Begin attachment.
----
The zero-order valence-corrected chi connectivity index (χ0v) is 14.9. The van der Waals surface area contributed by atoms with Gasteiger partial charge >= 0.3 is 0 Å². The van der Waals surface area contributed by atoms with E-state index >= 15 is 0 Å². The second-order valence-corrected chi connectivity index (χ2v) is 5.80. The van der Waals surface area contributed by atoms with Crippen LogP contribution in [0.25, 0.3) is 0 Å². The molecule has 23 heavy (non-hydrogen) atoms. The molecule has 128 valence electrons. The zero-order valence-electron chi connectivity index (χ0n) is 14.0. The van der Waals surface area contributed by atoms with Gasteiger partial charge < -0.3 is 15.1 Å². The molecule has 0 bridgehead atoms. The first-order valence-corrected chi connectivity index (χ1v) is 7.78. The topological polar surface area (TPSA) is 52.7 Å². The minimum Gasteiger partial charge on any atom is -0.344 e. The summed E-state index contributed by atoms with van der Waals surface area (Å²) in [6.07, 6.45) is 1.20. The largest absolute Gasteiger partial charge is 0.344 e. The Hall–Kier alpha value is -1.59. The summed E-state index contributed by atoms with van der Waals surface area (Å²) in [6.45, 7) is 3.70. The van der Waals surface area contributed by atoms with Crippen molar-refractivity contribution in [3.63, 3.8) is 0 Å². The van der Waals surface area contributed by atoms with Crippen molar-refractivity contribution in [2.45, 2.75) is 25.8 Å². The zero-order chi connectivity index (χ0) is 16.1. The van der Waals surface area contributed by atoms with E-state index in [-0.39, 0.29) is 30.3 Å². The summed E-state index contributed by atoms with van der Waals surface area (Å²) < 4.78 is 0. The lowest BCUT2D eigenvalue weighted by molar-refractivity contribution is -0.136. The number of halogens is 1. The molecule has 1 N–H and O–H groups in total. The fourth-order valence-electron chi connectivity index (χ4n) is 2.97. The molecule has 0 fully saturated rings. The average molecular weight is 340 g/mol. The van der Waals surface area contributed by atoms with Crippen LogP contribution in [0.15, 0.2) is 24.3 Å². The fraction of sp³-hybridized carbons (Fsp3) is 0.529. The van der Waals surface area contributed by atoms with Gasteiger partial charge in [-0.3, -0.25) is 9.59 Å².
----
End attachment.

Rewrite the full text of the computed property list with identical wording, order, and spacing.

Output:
The zero-order valence-corrected chi connectivity index (χ0v) is 14.9. The van der Waals surface area contributed by atoms with Gasteiger partial charge >= 0.3 is 0 Å². The van der Waals surface area contributed by atoms with E-state index >= 15 is 0 Å². The second-order valence-corrected chi connectivity index (χ2v) is 5.80. The van der Waals surface area contributed by atoms with Crippen LogP contribution in [0.25, 0.3) is 0 Å². The molecule has 23 heavy (non-hydrogen) atoms. The molecule has 128 valence electrons. The zero-order valence-electron chi connectivity index (χ0n) is 14.0. The van der Waals surface area contributed by atoms with Gasteiger partial charge < -0.3 is 15.1 Å². The molecule has 0 bridgehead atoms. The first-order valence-corrected chi connectivity index (χ1v) is 7.78. The topological polar surface area (TPSA) is 52.7 Å². The minimum Gasteiger partial charge on any atom is -0.344 e. The summed E-state index contributed by atoms with van der Waals surface area (Å²) in [6.07, 6.45) is 1.20. The largest absolute Gasteiger partial charge is 0.344 e. The Hall–Kier alpha value is -1.59. The summed E-state index contributed by atoms with van der Waals surface area (Å²) in [6.45, 7) is 3.70. The van der Waals surface area contributed by atoms with Crippen molar-refractivity contribution in [3.63, 3.8) is 0 Å². The van der Waals surface area contributed by atoms with Crippen molar-refractivity contribution in [2.45, 2.75) is 25.8 Å². The zero-order chi connectivity index (χ0) is 16.1. The van der Waals surface area contributed by atoms with E-state index in [-0.39, 0.29) is 30.3 Å². The summed E-state index contributed by atoms with van der Waals surface area (Å²) < 4.78 is 0. The lowest BCUT2D eigenvalue weighted by molar-refractivity contribution is -0.136. The number of halogens is 1. The molecule has 1 N–H and O–H groups in total. The fourth-order valence-electron chi connectivity index (χ4n) is 2.97. The molecule has 0 fully saturated rings. The average molecular weight is 340 g/mol. The van der Waals surface area contributed by atoms with Crippen LogP contribution in [0.15, 0.2) is 24.3 Å². The fraction of sp³-hybridized carbons (Fsp3) is 0.529. The van der Waals surface area contributed by atoms with Gasteiger partial charge in [-0.3, -0.25) is 9.59 Å².